You may have heard the buzz about the holometer, shown in figure 1, before. It’s a giant laser interferometer, much like those used to search for gravitational waves, designed to detect quantum fluctuations in the fabric of spacetime. At least, that’s the claim. The holometer just released a preprint of their first science paper. And of course, a Fermilab press release appears in Symmetry Magazine.
The article is good, and I recommend you read it. And the holometer experiment is good, interesting science. But I have to say, I’m extremely annoyed by how much the holometer team is overselling their experiment. The scientific paper is honest, but the press surrounding the experiment really oversells it. And I blame the science team, or at least the leader of the team.
The headline of the symmetry magazine article is “spacetime is not pixelized!” But a more accurate title would be: “one model of quantum gravity that predicted quantum fluctuations much larger than anybody else believes has been ruled out! There are many more models not ruled out!” In particular, the model in question is a heuristic description by the head of the experiment, Craig Hogan. And as physicist Sabine Hossenfelder describes, it’s not at all convincing. Hogan also argues that there’s a connection between his model and the holographic principle, but I’ve never understood it.
Also, let me be clear that, when Hogan says “spacetime is pixelized,” he means there’s a fuzzyness due to the Heisenberg uncertainty principle. He doesn’t mean spacetime is discrete, which is a different approach to quantum gravity.
Utility as Proof-of-Concept
The holometer team also argues that their experiment is a proof-of-concept that interferometry can be used to test quantum gravity, but I’m extremely sceptical that any model, other than Hogan’s, can be tested. Sorry, I’m about to get a little technical.
The authors claim a sensitivity of ~ m/√Hz. But the Planck scale, where we expect quantum fluctuations of spacetime, is many orders of magnitude smaller… Like m/√Hz. It takes a very special model, basically Hogan’s model, to predict quantum fluctuations of spacetime on a directly measurable scale.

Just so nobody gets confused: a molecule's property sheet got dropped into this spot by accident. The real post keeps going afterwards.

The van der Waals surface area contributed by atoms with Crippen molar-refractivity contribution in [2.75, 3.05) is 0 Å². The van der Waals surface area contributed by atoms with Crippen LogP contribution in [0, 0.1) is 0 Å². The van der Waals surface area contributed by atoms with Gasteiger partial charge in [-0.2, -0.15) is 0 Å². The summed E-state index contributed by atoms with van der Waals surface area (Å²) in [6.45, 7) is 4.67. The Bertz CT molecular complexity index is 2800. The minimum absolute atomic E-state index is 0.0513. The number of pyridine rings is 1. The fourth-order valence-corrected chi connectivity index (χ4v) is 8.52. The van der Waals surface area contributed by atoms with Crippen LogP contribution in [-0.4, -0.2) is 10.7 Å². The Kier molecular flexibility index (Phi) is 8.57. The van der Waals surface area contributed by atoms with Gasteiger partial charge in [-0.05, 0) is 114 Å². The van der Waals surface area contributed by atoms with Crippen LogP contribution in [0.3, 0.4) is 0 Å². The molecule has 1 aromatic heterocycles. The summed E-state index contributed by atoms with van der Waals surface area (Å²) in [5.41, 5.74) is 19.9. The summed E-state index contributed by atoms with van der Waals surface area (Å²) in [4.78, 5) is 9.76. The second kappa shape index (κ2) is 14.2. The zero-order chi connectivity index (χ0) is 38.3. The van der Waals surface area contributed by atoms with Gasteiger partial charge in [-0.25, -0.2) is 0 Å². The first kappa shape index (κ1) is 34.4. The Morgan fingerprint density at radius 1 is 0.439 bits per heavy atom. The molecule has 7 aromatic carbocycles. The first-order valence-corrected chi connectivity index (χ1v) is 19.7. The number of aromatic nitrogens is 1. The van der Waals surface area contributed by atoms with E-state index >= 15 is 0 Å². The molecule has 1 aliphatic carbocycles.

Although I don’t think the holometer will ever be a good test of quantum gravity, it may be a useful tool for searching for other stuff. At the 2015 Midwest Relativity Meeting, I saw a talk by a member of the holometer team describing her work. She’s using the holometer data to search for so-called exotic sources of gravitational waves: things that probably don’t exist, like cosmic strings. This is good, valuable research. We don’t think this stuff is out there, and we probably won’t find anything, but it’s worth looking anyway.
If you enjoyed this post, you may enjoy some of these other posts.
- In Distance Ripples, I describe how gravitational waves work.
- In Quantum Geometry, I describe my own research in quantum gravity, called Causal Dynamical Triangulations.
Thanks to Leo Stein‘s corrections, I have changed the content a little bit. Leo points out that it’s a bit unfair to compare the holometer to LIGO, because they are built to measure different frequencies. I also claimed that cross-correlating detectors is questionable, but Leo points out that the noise sources in the holometer frequency range are less likely to cross-talk between detectors as those for LIGO.